Session: 637. Myelodysplastic Syndromes—Clinical Studies: Prognosis and Prediction
Hematology Disease Topics & Pathways:
Diseases, Bone Marrow Failure, MDS, Biological Processes, Clinically relevant, Myeloid Malignancies, genomics, pathogenesis
Methods: We used qPCR to measure relative telomere lengths in whole blood DNA samples from 1514 patients who received allogeneic HSCT for MDS and were enrolled in the Center for International Blood and Marrow Transplant Research Repository. Within the cohort, patients age 40 and older were grouped into those with short (<25th), intermediate (25-75th) or long (>75th percentile) telomeres. To evaluate germline determinants of telomere length, we sequenced 7 genes involved in telomere maintenance and mutated in dyskeratosis congenita: TERC, TERT, DKC1, TINF2, NHP2, WRAP53 and CTC1. Putative germline variants were classified as “rare” if the allele frequency was <0.001 in all Genome Aggregation Database (gnomAD) populations.
Results: Among patients age 40 and older (n=1267), those with short (HR 1.52, 1.24-1.85, p<0.001) or intermediate (HR 1.35, 1.13-1.61, p<0.001) telomere length had poor overall survival compared with those having long telomeres (Fig 1A). In a competing risks regression model, the adverse effect of shorter telomeres was driven by a significantly higher risk of NRM among patients with short (HR 1.57, 1.20-2.06, p=0.001) and intermediate (HR 1.32, 1.03-1.69, p=0.03) telomere length. The association between telomere length and NRM was evident in patients receiving myeloablative (MAC, p=0.002) but not reduced-intensity conditioning (RIC, p=0.2) regimens (Fig 1B). We observed no association between telomere length and disease relapse in patients receiving MAC or RIC regimens. In a multivariable regression model, the prognostic significance of telomere length was independent of clinical and genetic factors, including age, Karnofsky performance status, hematologic parameters, IPSS-R risk category, donor mismatch, donor age, and TP53 mutation.
We identified 40 patients (2.6% of the cohort) with rare germline TERT variants. Patients with rare TERT variants had significantly shorter telomeres than patients with common (p=0.001) or no (p<0.0001) TERT variants and were diagnosed with MDS at an earlier age than patients with common (52.2 vs. 58.4 years, p=0.01) or no (52.2 vs. 57.9 years, p=0.01) TERT variants. The domain distribution of rare TERT variants mirrored that of validated pathogenic germline TERT mutations, primarily affecting the reverse transcriptase and C-terminal extension domains. Rare variants in TERC (0.4%) and DKC1 (0.2%) were also associated with shorter telomeres (p=0.02 and p=0.04, respectively). In total, we identified germline telomerase complex mutations in 49 of 1514 MDS patients (3.2%), even though only 1 patient had a clinical diagnosis of dyskeratosis congenita. Together, patients with telomerase complex mutations had shorter overall survival than those without mutations (unadjusted p=0.008), attributable to a marked increase in the risk of early NRM among those receiving MAC (1 year cumulative incidence of NRM 48% vs. 26%, p=0.03). The impact of shorter telomeres on NRM was similar in patients with and without identified core telomerase complex mutations, suggesting that additional mechanisms of impaired telomere length maintenance may contribute to MDS pathogenesis and outcome.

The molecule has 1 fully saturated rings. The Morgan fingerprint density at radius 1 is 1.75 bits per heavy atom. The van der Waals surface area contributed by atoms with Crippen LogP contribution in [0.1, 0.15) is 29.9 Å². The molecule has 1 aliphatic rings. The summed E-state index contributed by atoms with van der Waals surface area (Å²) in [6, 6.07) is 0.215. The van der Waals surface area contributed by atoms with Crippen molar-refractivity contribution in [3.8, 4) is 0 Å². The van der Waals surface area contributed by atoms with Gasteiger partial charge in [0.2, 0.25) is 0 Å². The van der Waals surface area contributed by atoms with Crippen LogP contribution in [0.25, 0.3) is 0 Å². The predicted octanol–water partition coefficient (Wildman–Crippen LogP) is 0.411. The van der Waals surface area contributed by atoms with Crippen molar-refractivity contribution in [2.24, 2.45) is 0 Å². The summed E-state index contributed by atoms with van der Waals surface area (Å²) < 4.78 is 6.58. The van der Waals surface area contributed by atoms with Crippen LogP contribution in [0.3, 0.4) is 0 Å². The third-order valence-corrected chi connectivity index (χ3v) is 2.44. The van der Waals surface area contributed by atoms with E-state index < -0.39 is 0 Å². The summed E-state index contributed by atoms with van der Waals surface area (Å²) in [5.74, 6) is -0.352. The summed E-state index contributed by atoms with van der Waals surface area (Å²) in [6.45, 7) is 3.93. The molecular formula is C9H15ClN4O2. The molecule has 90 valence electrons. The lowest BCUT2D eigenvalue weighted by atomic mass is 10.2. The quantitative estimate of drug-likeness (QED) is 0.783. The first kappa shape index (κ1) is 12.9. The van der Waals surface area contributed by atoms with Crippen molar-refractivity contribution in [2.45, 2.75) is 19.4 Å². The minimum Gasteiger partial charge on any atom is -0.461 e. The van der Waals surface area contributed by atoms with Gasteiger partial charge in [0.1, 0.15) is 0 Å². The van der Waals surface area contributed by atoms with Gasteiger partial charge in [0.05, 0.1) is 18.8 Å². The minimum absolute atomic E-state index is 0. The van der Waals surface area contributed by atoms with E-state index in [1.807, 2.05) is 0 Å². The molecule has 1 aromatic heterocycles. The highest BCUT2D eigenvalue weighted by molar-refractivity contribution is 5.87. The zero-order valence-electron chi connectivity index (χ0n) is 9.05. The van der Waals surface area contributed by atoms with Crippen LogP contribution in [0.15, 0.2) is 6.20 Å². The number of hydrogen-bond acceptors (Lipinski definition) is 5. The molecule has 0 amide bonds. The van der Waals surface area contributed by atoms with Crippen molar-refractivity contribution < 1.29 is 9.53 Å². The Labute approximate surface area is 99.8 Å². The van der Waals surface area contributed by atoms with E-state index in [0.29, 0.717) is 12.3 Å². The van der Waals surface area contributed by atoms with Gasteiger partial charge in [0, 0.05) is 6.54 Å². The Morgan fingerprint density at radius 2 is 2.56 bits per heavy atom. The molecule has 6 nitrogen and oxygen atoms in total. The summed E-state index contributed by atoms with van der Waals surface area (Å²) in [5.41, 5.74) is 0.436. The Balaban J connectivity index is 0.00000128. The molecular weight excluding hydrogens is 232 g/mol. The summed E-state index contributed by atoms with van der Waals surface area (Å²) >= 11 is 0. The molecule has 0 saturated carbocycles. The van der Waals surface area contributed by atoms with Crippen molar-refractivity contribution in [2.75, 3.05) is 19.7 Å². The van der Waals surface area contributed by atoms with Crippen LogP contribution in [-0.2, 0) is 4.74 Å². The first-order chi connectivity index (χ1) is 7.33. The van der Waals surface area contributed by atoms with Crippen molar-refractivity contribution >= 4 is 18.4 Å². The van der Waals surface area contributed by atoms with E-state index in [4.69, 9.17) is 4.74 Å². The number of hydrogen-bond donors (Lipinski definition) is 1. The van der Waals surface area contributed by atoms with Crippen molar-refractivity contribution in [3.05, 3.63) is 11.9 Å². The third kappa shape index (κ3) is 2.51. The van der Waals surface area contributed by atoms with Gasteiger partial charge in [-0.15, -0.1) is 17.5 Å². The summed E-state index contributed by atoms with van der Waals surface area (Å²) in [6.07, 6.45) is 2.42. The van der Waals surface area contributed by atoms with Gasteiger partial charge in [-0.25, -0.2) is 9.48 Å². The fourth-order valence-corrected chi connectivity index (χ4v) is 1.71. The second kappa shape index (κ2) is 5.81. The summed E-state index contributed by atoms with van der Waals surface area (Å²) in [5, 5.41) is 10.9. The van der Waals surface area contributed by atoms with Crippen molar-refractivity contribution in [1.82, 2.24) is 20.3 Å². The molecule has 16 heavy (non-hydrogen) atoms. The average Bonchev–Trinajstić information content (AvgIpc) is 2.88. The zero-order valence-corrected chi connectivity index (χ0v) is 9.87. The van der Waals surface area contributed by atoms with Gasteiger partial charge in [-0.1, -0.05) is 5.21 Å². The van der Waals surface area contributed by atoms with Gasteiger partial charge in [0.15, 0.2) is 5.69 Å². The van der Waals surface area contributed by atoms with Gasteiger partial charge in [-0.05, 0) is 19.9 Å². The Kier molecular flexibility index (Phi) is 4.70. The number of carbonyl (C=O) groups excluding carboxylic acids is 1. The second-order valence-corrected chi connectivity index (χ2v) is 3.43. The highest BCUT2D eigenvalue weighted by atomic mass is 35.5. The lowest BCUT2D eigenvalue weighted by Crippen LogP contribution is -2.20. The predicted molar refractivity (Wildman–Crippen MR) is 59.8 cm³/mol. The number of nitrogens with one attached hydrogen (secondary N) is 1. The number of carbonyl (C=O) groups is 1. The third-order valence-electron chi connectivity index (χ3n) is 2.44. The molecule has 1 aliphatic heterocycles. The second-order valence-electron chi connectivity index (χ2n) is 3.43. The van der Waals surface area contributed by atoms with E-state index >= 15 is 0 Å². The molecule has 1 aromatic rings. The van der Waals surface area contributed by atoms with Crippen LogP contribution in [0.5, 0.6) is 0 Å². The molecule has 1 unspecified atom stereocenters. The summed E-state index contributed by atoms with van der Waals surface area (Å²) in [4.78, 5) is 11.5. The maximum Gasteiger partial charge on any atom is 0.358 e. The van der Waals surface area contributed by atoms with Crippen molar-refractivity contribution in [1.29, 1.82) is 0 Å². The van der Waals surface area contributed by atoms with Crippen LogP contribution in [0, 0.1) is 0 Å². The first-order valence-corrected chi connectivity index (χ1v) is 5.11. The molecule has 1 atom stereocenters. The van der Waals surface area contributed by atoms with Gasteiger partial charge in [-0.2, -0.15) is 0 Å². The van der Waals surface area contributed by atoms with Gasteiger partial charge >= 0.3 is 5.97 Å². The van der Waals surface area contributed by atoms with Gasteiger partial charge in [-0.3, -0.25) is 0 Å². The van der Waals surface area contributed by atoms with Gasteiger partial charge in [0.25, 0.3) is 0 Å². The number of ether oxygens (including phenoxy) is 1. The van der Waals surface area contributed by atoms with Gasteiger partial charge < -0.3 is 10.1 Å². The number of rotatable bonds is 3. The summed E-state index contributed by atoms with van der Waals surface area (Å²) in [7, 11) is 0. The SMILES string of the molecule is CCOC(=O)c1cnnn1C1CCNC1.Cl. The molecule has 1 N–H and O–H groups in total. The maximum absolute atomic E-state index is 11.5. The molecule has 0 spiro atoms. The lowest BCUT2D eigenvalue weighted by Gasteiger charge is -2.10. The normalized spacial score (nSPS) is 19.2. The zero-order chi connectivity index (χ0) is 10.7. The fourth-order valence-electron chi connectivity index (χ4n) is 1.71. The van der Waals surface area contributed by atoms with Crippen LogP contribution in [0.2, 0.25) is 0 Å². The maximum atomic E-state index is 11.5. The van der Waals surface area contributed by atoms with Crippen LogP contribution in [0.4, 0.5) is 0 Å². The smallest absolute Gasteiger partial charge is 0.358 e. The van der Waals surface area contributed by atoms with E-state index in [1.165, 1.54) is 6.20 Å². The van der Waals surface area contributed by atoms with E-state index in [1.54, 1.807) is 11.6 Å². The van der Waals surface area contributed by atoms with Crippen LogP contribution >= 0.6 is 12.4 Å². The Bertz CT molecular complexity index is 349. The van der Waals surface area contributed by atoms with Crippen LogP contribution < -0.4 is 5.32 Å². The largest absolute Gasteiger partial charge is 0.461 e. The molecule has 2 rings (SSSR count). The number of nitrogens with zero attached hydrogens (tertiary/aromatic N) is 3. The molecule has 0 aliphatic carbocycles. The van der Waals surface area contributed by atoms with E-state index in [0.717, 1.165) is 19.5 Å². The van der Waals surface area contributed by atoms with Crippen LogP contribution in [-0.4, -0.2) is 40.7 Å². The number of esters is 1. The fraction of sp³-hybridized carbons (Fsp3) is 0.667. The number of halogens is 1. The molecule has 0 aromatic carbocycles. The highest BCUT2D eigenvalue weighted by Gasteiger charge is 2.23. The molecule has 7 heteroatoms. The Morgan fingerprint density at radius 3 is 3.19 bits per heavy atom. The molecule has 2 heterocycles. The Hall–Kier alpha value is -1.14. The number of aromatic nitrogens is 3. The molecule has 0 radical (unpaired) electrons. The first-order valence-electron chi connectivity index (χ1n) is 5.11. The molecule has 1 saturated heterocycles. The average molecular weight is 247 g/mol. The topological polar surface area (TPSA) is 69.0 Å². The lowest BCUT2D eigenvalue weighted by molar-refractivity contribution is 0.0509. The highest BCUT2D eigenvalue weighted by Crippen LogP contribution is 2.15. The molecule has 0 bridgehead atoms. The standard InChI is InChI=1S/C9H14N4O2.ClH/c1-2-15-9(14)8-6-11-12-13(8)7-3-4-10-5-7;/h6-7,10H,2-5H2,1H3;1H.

Conclusion: Recipient telomere length is independently associated with overall survival after allogeneic HSCT for MDS. Patients age 40 or older with shorter blood cell telomere length have a significantly elevated risk of early NRM with myeloablative conditioning regimens. Clinically unrecognized germline mutations in the telomerase genes TERT, TERC, and DKC1 define a distinct subset of adult patients with sporadic MDS and short telomeres who have poor transplant outcomes. Together, these results indicate that short telomere length in MDS patients mediates fatal treatment toxicity that may be attenuated by lower intensity conditioning approaches.
Disclosures: Steensma: Takeda: Membership on an entity's Board of Directors or advisory committees; Sensei: Membership on an entity's Board of Directors or advisory committees; Pfizer: Membership on an entity's Board of Directors or advisory committees; Otsuka: Membership on an entity's Board of Directors or advisory committees; Novartis: Membership on an entity's Board of Directors or advisory committees; Janssen: Other: Travel Support (EHA 2018); Onconova: Membership on an entity's Board of Directors or advisory committees; H3 Biosciences: Research Funding; Celgene: Research Funding. Antin: Jazz Pharmaceuticals: Membership on an entity's Board of Directors or advisory committees.
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